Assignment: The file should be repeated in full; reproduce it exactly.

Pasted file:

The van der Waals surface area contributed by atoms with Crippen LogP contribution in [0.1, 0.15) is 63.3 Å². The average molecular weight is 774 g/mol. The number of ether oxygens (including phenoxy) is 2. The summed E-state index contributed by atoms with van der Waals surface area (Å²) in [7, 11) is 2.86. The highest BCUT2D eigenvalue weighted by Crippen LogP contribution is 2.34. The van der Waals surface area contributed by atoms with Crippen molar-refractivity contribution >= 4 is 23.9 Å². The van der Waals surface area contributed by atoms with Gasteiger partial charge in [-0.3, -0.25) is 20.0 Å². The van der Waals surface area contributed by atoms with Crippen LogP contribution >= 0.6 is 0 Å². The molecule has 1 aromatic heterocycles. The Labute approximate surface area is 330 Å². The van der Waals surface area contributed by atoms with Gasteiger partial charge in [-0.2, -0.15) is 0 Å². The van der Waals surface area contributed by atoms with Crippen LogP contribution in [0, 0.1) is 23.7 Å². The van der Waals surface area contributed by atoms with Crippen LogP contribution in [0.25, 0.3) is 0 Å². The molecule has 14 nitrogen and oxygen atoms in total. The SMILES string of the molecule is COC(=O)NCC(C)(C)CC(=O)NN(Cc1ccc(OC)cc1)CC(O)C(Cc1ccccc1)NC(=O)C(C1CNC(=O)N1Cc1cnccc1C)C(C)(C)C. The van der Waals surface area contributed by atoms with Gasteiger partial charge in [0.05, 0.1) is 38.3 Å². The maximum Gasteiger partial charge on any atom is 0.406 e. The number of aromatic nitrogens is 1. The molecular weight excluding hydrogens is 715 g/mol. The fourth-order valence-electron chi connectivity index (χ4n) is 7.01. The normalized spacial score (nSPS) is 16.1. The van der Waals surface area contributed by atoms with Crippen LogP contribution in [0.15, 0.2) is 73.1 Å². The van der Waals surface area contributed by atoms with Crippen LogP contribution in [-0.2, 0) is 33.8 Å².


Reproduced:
The van der Waals surface area contributed by atoms with Crippen LogP contribution in [0.1, 0.15) is 63.3 Å². The average molecular weight is 774 g/mol. The number of ether oxygens (including phenoxy) is 2. The summed E-state index contributed by atoms with van der Waals surface area (Å²) in [7, 11) is 2.86. The highest BCUT2D eigenvalue weighted by Crippen LogP contribution is 2.34. The van der Waals surface area contributed by atoms with Crippen molar-refractivity contribution >= 4 is 23.9 Å². The van der Waals surface area contributed by atoms with Gasteiger partial charge in [-0.3, -0.25) is 20.0 Å². The van der Waals surface area contributed by atoms with Crippen LogP contribution >= 0.6 is 0 Å². The molecule has 1 aromatic heterocycles. The Labute approximate surface area is 330 Å². The van der Waals surface area contributed by atoms with Gasteiger partial charge in [-0.2, -0.15) is 0 Å². The van der Waals surface area contributed by atoms with Crippen LogP contribution in [0, 0.1) is 23.7 Å². The van der Waals surface area contributed by atoms with Crippen LogP contribution in [0.25, 0.3) is 0 Å². The molecule has 14 nitrogen and oxygen atoms in total. The SMILES string of the molecule is COC(=O)NCC(C)(C)CC(=O)NN(Cc1ccc(OC)cc1)CC(O)C(Cc1ccccc1)NC(=O)C(C1CNC(=O)N1Cc1cnccc1C)C(C)(C)C. The van der Waals surface area contributed by atoms with Gasteiger partial charge in [0.05, 0.1) is 38.3 Å². The maximum Gasteiger partial charge on any atom is 0.406 e. The number of aromatic nitrogens is 1. The molecular weight excluding hydrogens is 715 g/mol. The fourth-order valence-electron chi connectivity index (χ4n) is 7.01. The normalized spacial score (nSPS) is 16.1. The van der Waals surface area contributed by atoms with Crippen LogP contribution in [0.15, 0.2) is 73.1 Å². The van der Waals surface area contributed by atoms with Crippen LogP contribution in [-0.2, 0) is 33.8 Å².